“I’ve seen Dana-Farber from the other side. As someone who’s been around spring training with the kids. I’ve been over there and visited a couple of times, but being on this side of it was mind boggling.”

In April, Schilling’s wife Shonda — herself a melanoma survivor — tweeted that Schilling had finished radiation.

On Facebook, Schilling wrote, “To the many, many amazing folks at Dana Farber, [Brigham and Women’s Hospital] and [Massachusetts General Hospital], thank you and to the amazing team these last 5 months. I’ve been told my cancer is in remission, start the 5-year clock.”

On June 25, Schilling tweeted: “As of yesterday I am in remission. Start the 5 year clock!”

Schilling, who spent four seasons of his 20-year major league career with the Red Sox and was instrumental in their World Series victories in 2004 and ’07, joined ESPN as a studio analyst for ESPN’s “Baseball Tonight” in 2010.

In December, he was chosen to replace Orel Hershiser for the high-profile role as a color analyst on ESPN’s “Sunday Night Baseball” broadcasts alongside Dan Shulman and John Kruk.

Schilling pitched for five teams during his major league career, winning 216 games and compiling 3,116 strikeouts. He made six All-Star teams, won at least 21 games in a season three times — including in 2004 with the Red Sox. He won his first of three World Series titles with the 2001 Diamondbacks.

Schilling had found his niche as an analyst after enduring some difficult times in recent years. A video game business suffered a prominent and costly failure in Rhode Island, one that cost the state tens of millions of dollars and Schilling the bulk of his baseball fortune. He revealed to the Globe’s Stan Grossfeld in an August 2013 story that he suffered a heart attack in November 2011 that required surgery to implant a stent in an artery.

Listen to Schilling’s complete interview on WEEI here.

Threw with Chew ads to run statewide

February 7, 2014

Threw with Chew week is February 16-22! To support this week, the ASHLine will be running chew specific radio ads throughout the month of February. If you or someone you know chews or smokes and are ready to quit, you can call the ASHLine tollfree at 1-800-55-66-222 or visit You can also get the gum, patch or lozenge at no-cost! The ASHLine is a 100% service.

“Expensive Habit”

“You’re Not Alone”

Smoking In America Today

August 7, 2013
In this Saturday, March 2, 2013 photo, a cigarette burns in an ashtray in Hayneville, Ala. (AP Photo/Dave Martin)

In this Saturday, March 2, 2013 photo, a cigarette burns in an ashtray in Hayneville, Ala.
(AP Photo/Dave Martin

On the latest edition of NPR’s The Diane Rehm Show.  

Nearly 90 million Americans are smokers or former smokers. But the number of adults smoking traditional cigarettes is on the decline. Causes include tax hikes, smoking bans, health concerns and social stigma. Tobacco companies and others have taken notice: electronic cigarettes have become a booming business, and new research is being done to drastically lower nicotine levels in regular cigarettes. Many think these new developments could save thousands of lives, while others worry they provide a false sense of security and want the Food and Drug Administration to step in soon with new regulations on nicotine. Diane and her guests discuss the latest trends in smoking in America today.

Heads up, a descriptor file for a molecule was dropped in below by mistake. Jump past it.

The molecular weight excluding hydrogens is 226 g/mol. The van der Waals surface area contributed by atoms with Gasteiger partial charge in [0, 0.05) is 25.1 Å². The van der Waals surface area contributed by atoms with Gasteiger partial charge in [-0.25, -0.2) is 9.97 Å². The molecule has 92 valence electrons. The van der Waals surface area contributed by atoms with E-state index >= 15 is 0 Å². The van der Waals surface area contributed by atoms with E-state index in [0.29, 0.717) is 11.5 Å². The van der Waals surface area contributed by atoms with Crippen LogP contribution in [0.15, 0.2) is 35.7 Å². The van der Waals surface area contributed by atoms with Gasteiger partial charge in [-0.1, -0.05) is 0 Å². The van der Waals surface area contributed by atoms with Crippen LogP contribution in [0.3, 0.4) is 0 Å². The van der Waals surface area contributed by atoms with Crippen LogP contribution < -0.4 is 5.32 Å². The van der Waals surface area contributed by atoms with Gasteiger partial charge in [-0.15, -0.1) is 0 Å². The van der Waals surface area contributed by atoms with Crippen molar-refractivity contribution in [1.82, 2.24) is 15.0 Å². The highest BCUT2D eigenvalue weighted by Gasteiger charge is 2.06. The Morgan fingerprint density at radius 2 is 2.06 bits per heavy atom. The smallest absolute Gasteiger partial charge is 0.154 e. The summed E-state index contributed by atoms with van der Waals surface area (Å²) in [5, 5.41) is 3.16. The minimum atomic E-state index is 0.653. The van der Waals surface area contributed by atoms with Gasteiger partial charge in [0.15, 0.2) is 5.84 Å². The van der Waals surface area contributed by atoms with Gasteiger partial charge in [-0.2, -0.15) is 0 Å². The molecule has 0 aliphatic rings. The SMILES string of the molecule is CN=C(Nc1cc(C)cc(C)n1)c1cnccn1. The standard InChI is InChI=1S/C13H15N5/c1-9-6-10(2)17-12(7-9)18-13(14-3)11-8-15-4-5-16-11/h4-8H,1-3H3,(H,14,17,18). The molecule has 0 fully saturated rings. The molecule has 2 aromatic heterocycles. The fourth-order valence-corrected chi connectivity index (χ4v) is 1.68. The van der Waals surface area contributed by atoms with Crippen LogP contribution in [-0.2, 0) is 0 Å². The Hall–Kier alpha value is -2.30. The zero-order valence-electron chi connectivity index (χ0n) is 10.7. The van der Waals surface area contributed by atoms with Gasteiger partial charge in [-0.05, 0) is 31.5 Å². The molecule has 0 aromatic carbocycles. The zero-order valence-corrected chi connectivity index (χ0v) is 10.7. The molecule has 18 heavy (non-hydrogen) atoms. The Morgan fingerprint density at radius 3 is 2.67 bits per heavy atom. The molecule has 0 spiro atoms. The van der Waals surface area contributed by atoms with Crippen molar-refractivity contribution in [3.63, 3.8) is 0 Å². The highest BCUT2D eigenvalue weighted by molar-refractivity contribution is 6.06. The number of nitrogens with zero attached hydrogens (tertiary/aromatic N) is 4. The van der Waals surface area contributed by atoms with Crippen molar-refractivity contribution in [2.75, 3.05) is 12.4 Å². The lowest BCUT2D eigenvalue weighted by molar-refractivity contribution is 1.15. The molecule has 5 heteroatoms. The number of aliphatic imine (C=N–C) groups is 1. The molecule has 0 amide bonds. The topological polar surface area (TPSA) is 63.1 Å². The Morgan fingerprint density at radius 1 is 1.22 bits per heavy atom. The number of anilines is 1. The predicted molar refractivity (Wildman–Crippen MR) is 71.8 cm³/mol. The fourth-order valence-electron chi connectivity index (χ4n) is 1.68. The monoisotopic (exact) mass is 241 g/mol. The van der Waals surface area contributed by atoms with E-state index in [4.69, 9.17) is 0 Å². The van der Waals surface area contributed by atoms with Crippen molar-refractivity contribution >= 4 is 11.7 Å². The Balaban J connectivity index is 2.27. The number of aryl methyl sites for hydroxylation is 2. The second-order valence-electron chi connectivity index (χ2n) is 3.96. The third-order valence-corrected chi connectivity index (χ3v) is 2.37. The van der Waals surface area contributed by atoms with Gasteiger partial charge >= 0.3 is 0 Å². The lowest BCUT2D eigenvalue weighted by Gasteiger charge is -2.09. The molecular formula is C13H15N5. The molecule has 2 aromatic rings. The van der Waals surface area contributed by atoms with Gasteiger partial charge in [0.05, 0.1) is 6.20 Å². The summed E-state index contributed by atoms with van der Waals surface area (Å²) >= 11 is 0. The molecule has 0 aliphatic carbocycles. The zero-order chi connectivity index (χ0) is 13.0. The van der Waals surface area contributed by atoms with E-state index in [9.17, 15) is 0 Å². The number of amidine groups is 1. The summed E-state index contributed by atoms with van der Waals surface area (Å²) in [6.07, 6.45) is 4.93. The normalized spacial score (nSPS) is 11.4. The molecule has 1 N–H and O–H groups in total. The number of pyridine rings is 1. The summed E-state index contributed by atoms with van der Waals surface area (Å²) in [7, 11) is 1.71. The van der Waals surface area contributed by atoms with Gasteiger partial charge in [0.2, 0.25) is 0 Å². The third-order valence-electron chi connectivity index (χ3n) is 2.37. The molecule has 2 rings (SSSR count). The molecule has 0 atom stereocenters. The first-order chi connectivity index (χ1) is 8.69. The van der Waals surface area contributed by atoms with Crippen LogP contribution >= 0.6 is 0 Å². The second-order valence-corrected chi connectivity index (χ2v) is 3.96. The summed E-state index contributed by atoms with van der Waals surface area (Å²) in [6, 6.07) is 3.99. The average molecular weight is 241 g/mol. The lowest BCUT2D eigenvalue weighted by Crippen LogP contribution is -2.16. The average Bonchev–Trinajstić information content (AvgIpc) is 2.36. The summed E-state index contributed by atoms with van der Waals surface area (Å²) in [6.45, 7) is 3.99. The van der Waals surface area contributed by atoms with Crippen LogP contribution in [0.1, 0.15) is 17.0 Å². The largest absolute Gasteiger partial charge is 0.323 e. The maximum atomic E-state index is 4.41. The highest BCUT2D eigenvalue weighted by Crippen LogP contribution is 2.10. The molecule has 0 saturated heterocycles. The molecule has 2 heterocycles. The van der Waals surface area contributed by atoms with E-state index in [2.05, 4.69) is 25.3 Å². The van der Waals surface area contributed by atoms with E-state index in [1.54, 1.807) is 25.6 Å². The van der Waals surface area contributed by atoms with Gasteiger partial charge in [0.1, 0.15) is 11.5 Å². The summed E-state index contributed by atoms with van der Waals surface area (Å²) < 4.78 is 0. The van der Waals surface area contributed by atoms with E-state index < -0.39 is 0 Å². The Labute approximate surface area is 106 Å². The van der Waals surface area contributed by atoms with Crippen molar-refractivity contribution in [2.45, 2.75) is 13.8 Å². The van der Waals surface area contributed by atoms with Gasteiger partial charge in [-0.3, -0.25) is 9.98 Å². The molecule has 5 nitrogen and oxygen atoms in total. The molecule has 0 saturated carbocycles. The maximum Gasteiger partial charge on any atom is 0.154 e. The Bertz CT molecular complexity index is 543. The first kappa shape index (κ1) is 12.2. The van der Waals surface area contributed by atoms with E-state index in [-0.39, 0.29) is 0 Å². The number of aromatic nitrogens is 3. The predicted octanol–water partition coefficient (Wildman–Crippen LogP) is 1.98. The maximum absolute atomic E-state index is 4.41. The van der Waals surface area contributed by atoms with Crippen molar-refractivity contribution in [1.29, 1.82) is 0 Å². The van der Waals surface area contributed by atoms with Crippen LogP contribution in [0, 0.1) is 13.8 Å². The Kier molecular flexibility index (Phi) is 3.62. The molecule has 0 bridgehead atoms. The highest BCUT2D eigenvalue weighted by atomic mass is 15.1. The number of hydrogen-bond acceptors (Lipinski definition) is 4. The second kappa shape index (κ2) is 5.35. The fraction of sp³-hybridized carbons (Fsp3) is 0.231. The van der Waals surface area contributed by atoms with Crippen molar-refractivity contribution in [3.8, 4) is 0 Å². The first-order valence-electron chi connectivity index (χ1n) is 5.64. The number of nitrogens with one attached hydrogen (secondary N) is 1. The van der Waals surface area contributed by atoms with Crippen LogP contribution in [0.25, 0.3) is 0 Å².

Dr. Tim McAfee, director of Office of Smoking and Health with the Centers for Disease Control and Prevention.
Mitch Zeller, director of Center for Tobacco Products at the Food and Drug Administration.
Dr. Thomas Glynn, director of Cancer Science and Trends for the American Cancer Society.
Michael Felberbaum, reporter for Associated Press.
Craig Weiss, president and CEO of NJOY, makers of electronic cigarettes.
Click Here to Follow the Link where you can listen to the broadcast.

BTCD Chief Wayne Tormala Discusses the ASHLine and Tobacco Cessation on Sunday Sunrise

February 13, 2013

BTCD’s Courtney Ward on KNLB Radio Talking Tobacco Use in Arizona

February 13, 2013

Use of loose tobacco on the rise in the wake of cigarette taxes

August 3, 2012
By: Al Maciason 08/02/2012


The Centers for Disease Control says total cigarette consumption in the U.S. was down 2.5 percent from 2010 to 2011. KJZZ’s Al Macias reports says smokers are turning to other kinds of tobacco.

AL MACIAS: Smokers are finding alternatives to commercially rolled cigarettes. The CDC says consumption of pipe tobacco was up 482 percent over the last decade, much of that is being used by smokers rolling their own cigarettes. The federal tax on loose tobaccos is lower than the tax on cigarettes. Here in Arizona, state health officials say they are focusing their efforts on another kind of tobacco.

WAYNE TORMALA:  Chew. Arizona is really on par with the rest of the nation.

MACIAS: That’s Wayne Tormala with the Arizona Department of Health Services. He says their figures show about three percent of Arizonans use smokeless tobacco, but he says it’s a bigger problems in rural areas.

TORMALA: In the north and northeastern parts of the state, Coconino, Apache and Navajo counties the  rate is double or triple the state average.

MACIAS: Tormala says there is good news; Arizona saw an 11 percent drop among teen smokers over the last two years. That was the largest decrease of any state in the country.

Wayne Tormala, Bureau of Tobacco and Chronic Disease Chief, on Your Life A to Z discussing Men’s Health Week

June 20, 2012